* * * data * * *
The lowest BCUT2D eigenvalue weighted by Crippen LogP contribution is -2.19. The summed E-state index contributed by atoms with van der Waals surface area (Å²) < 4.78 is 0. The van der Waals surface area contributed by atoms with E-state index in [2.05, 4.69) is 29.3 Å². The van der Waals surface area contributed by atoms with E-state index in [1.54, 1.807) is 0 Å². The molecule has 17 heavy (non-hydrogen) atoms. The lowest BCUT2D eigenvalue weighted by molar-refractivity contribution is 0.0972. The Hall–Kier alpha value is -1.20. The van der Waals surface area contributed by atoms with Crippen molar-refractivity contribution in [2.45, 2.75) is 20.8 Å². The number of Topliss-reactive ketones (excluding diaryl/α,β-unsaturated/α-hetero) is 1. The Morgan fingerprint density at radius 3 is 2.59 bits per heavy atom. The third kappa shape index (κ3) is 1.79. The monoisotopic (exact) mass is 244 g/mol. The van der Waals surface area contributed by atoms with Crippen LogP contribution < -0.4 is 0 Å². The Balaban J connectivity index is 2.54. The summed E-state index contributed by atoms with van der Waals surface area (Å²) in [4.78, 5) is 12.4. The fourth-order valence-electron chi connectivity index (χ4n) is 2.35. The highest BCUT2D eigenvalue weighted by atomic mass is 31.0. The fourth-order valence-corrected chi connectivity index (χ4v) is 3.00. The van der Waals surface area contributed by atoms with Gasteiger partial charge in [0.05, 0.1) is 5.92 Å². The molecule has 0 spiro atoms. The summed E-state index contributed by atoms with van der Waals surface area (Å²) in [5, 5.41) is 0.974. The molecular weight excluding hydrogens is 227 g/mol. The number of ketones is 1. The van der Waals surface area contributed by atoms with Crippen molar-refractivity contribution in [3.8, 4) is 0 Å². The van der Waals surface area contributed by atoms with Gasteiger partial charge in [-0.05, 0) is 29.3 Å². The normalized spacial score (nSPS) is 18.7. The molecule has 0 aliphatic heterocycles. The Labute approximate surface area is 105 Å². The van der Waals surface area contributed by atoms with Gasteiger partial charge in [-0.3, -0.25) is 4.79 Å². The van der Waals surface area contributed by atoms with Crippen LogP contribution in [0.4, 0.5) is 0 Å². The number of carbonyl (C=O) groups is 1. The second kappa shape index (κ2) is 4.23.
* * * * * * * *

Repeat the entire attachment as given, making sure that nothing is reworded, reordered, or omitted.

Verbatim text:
The lowest BCUT2D eigenvalue weighted by Crippen LogP contribution is -2.19. The summed E-state index contributed by atoms with van der Waals surface area (Å²) < 4.78 is 0. The van der Waals surface area contributed by atoms with E-state index in [2.05, 4.69) is 29.3 Å². The van der Waals surface area contributed by atoms with E-state index in [1.54, 1.807) is 0 Å². The molecule has 17 heavy (non-hydrogen) atoms. The lowest BCUT2D eigenvalue weighted by molar-refractivity contribution is 0.0972. The Hall–Kier alpha value is -1.20. The van der Waals surface area contributed by atoms with Crippen molar-refractivity contribution in [2.45, 2.75) is 20.8 Å². The number of Topliss-reactive ketones (excluding diaryl/α,β-unsaturated/α-hetero) is 1. The Morgan fingerprint density at radius 3 is 2.59 bits per heavy atom. The third kappa shape index (κ3) is 1.79. The monoisotopic (exact) mass is 244 g/mol. The van der Waals surface area contributed by atoms with Crippen LogP contribution < -0.4 is 0 Å². The Balaban J connectivity index is 2.54. The summed E-state index contributed by atoms with van der Waals surface area (Å²) in [4.78, 5) is 12.4. The fourth-order valence-electron chi connectivity index (χ4n) is 2.35. The highest BCUT2D eigenvalue weighted by atomic mass is 31.0. The fourth-order valence-corrected chi connectivity index (χ4v) is 3.00. The van der Waals surface area contributed by atoms with Gasteiger partial charge in [0.05, 0.1) is 5.92 Å². The molecule has 0 spiro atoms. The summed E-state index contributed by atoms with van der Waals surface area (Å²) in [5, 5.41) is 0.974. The molecular weight excluding hydrogens is 227 g/mol. The number of ketones is 1. The van der Waals surface area contributed by atoms with Crippen molar-refractivity contribution in [3.8, 4) is 0 Å². The van der Waals surface area contributed by atoms with Gasteiger partial charge in [-0.05, 0) is 29.3 Å². The normalized spacial score (nSPS) is 18.7. The molecule has 0 aliphatic heterocycles. The Labute approximate surface area is 105 Å². The van der Waals surface area contributed by atoms with Gasteiger partial charge in [-0.3, -0.25) is 4.79 Å². The van der Waals surface area contributed by atoms with Crippen LogP contribution in [0.4, 0.5) is 0 Å². The number of carbonyl (C=O) groups is 1. The second kappa shape index (κ2) is 4.23.